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NAMM 2011 - Editors' Picks, Day 1

NAMM 2011 - Editors' Picks, Day 1

What PG''s editors dug on Day 1 of Winter NAMM 2011

Anaheim, CA
(January 13, 2011) — The first day of the Winter NAMM Show in Anaheim has come to a close, and there was more gear than we can possibly write about—be sure to check back each day of the show as well as visit our NAMM page for all the latest news and to see way more photos in our photo gallery from the floor!

Check out what our editors thought was the coolest gear of the show today:
Editorial Director Joe Coffey
Editor in Chief Shawn Hammond
Senior Editor Andy Ellis
Gear Editor Charles Saufley
Web Content Editor Rebecca Dirks
Associate Editor Chris Kies
Associate Editor Jason Shadrick

Joe Coffey - Editorial Director

Fryette Pedals
Having had the chance to see and hear the prototypes at Steven Fryette’s shop a few months ago, it was a hoot getting to check out the final versions today. These tube-based pedals feature high-output transformers and unique casings that are as tough as anything else on your board.

• The S.A.S. is a balls-to-the-wall distortion that's raunchy as hell but amazingly musical when used in moderation. Its tonal character is based on a unique pentode design and an ear-picked Tung Sol EF86 tube. The Gain controls the overdrive applied to the tube, Volume controls output, and Bias controls the headroom. This pedal is great for getting that verge-of-death sound without actually pushing an amp to its limits. What does S.A.S. stand for? Fryette coyly says, “Let the guessing begin.“

• The EF86-based Boostassio works as either a straight boost (up to 20dB clean) or a get-you-there-quicker saturation tool. Volume controls output, while Bias controls headroom and a wide scope of harmonic range.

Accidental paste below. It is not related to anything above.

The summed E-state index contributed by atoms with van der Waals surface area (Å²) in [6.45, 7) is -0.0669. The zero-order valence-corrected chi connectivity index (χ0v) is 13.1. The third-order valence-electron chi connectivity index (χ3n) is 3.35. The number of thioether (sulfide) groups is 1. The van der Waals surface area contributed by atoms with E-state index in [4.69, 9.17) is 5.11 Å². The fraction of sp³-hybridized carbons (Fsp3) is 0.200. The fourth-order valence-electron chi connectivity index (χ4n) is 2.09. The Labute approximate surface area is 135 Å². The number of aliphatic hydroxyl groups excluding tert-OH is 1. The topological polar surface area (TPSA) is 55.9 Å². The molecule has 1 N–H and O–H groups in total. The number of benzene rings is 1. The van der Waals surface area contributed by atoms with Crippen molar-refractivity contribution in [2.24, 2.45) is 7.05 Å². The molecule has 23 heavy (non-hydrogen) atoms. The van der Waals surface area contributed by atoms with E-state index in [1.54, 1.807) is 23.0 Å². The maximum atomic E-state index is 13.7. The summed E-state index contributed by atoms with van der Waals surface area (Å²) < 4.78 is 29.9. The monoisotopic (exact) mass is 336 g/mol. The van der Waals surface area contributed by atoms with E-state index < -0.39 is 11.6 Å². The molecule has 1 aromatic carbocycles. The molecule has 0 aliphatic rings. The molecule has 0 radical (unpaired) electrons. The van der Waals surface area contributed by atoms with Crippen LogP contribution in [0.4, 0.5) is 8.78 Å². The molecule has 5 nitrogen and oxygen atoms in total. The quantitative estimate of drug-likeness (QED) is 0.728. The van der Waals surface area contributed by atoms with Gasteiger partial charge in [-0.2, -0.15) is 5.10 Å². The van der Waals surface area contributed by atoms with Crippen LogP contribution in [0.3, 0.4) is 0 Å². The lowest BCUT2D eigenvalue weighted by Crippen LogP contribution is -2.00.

PRS Private Stock Signature Limited-Run
This is the first signature PRS associated with multiple players—Howard Leese, Michael Ault, Davy Knowles, Tom Wheeler, and Paul Reed Smith himself. Limited to 100 guitars, this model is the culmination of those players’ desires and druthers. Booth-watchers noted the guitar’s pronounced low-E chime and generous sustain.

Traynor Iron Horse
This big brother to Traynor’s aptly-named Dark Horse takes the lunch-box concept and makes it giggable in bigger venues. The tube compliment consists of one 12AU7, two 12AX7s, and two EL34s. The 12AU7 triode tube works with a cascading input stage to run like a high-gain pentode. The amp also features fixed and cathode-bias modes. The DHX212 cab has an angled internal baffle and two removable back panels for selecting between open and closed-back resonance.

Martin Leonardo Da Vinci Mona Lisa Special Edition
Martin understandably did something special for serial number 1,500,000 this year. The Leonardo Da Vinci Mona Lisa (aka the “Da Vinci Unplugged”) features Harvey Leach-designed inlays of famous Da Vinci paintings and sketches. The rosewood piece used for the back was selected for its wavy grain, which mimics the hair pattern of the Vitruvian man.

Choice Swag: Seymour Duncan Necklace
There’s bling and then there’s single-coil bling. Who needs a pickup line when you’re rockin’ a pickup necklace?

Shawn Hammond - Editor in Chief

Framus Vintage 5/131 Hollywood Doublecut